State, Market, Community

Shivam Kumar

From morning till night and from birth till death, people’s lives are inseparably stitched to state and market. But are markets and states sufficient for all human’s needs? Or are claims of market and state as facilitator of everything infallible? The answer requires serious consideration.

Human society works mainly in three spheres- community, market and state (Raghuram Rajan:The Third Pillar: How Markets and the State Leave the Community Behind; 2019). In present times, however, the reverse order seems more accurate- state, market and community. Initially in human evolution, community emerged as the first quasi social-political organisation. It used to engage in all types of functions from common laws to morality, from economy to politics and from war to peace. But as society grew bigger, experienced inter-community engagements and with the need to administer it orderly; state and market grew out of yet-only communities.

However, despite rapid expansion and consolidation of the newly emerged institutions, the community never seriously realised its shrinking space as it has been doing since the emergence of modern nation-states first and globalisation later. The situation is so precarious that even villages which are considered as the last left conclaves of the community are now being swayed by the syndrome of individualism and consumerism. There is no disregard to the achievements and advancements of state and market. They are necessary for survival and aspirations but it is essential to understand the price of the community, how it would impact the society once it is entirely consumed and why there is a need to restore/strike a balance between the three.

Community is not merely a group of people living in one region; rather it is a feeling, a spirit, an undeclared contract between each individual and for all. The view that the market can buy and the state can serve anything and everything is slowing making this idea of community weak. People are becoming more and more inward looking, cutting themselves from community life and becoming unaffected by the hardships that a part of their community is undergoing. This is also the reason why human society is becoming increasingly insensitive, uncaring and un-thoughtful for the issues that the society is facing. In these changing times, people need to reorient and reinvent themselves with the rising needs for becoming a responsible member of the human community. How will that be done is for people to decide.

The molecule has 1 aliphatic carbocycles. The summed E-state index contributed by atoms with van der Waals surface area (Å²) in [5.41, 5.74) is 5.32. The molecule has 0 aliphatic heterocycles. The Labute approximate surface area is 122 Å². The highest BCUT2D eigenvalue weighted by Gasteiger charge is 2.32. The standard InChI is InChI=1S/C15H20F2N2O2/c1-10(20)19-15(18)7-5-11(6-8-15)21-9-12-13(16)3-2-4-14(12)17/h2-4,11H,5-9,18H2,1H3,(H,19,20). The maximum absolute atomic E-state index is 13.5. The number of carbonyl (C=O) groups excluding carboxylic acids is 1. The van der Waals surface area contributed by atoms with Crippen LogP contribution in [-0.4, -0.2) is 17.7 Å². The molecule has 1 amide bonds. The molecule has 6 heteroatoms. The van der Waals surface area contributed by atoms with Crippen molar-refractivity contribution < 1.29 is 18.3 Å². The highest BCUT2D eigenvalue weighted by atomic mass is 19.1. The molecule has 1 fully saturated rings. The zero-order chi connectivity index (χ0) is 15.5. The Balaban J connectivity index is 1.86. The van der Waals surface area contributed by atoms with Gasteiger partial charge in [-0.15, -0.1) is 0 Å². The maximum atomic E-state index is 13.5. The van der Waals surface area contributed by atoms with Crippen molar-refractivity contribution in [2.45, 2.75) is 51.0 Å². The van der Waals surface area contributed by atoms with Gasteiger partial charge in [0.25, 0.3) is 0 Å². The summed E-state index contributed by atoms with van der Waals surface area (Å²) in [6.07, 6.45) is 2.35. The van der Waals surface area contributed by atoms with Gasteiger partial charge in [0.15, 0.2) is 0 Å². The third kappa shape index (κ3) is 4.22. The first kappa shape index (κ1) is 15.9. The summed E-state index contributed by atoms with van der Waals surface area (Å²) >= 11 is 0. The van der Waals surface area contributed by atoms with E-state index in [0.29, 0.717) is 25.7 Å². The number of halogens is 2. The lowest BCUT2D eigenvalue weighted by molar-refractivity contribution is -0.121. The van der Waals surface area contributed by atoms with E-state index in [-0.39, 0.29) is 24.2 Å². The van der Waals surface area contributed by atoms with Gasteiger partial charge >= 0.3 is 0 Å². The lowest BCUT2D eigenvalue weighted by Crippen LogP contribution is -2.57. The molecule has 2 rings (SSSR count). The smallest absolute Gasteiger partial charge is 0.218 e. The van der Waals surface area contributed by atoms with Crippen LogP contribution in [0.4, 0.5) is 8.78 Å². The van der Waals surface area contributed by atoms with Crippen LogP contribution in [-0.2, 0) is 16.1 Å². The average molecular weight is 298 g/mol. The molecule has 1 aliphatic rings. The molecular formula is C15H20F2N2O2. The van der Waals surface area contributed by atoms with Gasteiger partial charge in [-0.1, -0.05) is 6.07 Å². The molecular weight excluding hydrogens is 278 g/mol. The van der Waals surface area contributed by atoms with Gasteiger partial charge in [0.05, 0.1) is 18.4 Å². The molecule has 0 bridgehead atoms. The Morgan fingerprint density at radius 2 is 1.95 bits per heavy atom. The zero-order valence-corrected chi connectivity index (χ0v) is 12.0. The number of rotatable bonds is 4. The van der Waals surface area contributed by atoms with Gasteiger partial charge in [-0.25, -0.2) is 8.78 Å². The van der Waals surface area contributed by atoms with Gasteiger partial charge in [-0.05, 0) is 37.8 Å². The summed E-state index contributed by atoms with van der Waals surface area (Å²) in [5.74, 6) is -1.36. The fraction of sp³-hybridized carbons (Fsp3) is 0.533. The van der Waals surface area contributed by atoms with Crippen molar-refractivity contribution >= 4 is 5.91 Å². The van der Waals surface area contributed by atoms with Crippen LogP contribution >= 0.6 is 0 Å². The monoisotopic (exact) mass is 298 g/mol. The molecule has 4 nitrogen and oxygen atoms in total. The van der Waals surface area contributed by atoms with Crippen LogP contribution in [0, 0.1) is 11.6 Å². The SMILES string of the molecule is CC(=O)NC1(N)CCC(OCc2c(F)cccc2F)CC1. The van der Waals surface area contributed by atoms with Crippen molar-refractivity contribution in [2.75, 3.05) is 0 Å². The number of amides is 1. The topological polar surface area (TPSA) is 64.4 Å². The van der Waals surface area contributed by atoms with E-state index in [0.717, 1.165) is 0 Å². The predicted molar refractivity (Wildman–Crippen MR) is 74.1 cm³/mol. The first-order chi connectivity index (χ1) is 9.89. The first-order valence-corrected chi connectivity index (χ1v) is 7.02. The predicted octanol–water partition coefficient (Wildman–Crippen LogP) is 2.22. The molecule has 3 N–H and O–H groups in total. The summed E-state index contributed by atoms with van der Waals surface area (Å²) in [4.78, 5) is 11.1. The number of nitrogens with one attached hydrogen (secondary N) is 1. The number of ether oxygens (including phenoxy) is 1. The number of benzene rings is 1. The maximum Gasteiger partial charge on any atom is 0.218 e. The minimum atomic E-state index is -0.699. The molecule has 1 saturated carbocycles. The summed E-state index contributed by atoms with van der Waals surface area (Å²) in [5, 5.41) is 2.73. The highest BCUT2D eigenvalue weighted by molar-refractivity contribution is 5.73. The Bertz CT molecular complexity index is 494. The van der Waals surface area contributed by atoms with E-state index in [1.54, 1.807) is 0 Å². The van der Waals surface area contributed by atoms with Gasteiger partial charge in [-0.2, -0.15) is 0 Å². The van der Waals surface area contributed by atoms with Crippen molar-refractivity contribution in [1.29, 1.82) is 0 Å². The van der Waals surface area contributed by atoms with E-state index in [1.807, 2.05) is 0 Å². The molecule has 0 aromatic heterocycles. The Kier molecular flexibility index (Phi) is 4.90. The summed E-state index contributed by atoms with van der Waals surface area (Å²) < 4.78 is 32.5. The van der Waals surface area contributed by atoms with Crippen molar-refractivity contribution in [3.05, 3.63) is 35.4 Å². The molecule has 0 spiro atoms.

Community, as an institution, is foundationally different from state and market. They are complementary to each other and no one can really be considered as a case of replacement for one another.
State is an institution which is based on the idea of subjugation and authority whereas community offers an egalitarian imagination. State tries to homogenise communities spread across its territory whereas the community seeks to preserve their unique identity. For the community, it is the dignity that matters but for the state, it is securing command of all. Traditionally, a community has been as independent and sovereign as a state. They are independent to the extent that they can survive all their life untouched from state’s blessings/coercion. If the modern state truly believes in promoting human rights and dignity, they must preserve this body-politic from antiquity. It is only today that somehow people think that the state is invincible and life without it is unimaginable but thousand years of recorded history exemplifies the self-sustaining characteristic of human community. They survived invasion and drought alike and they live nearly an autonomous life. They don’t feel the need to buy every single thing; rather they invent independent ways to subsist those requirements. Markets only increase human's temptations for pleasure and taste which is never ending but a life inside a community teaches minimalism and satisfaction which very early in their lives set them for searching the actual purpose of their existence.

Back to Home Page

Vol 54, No. 27, Jan 2 - 8, 2022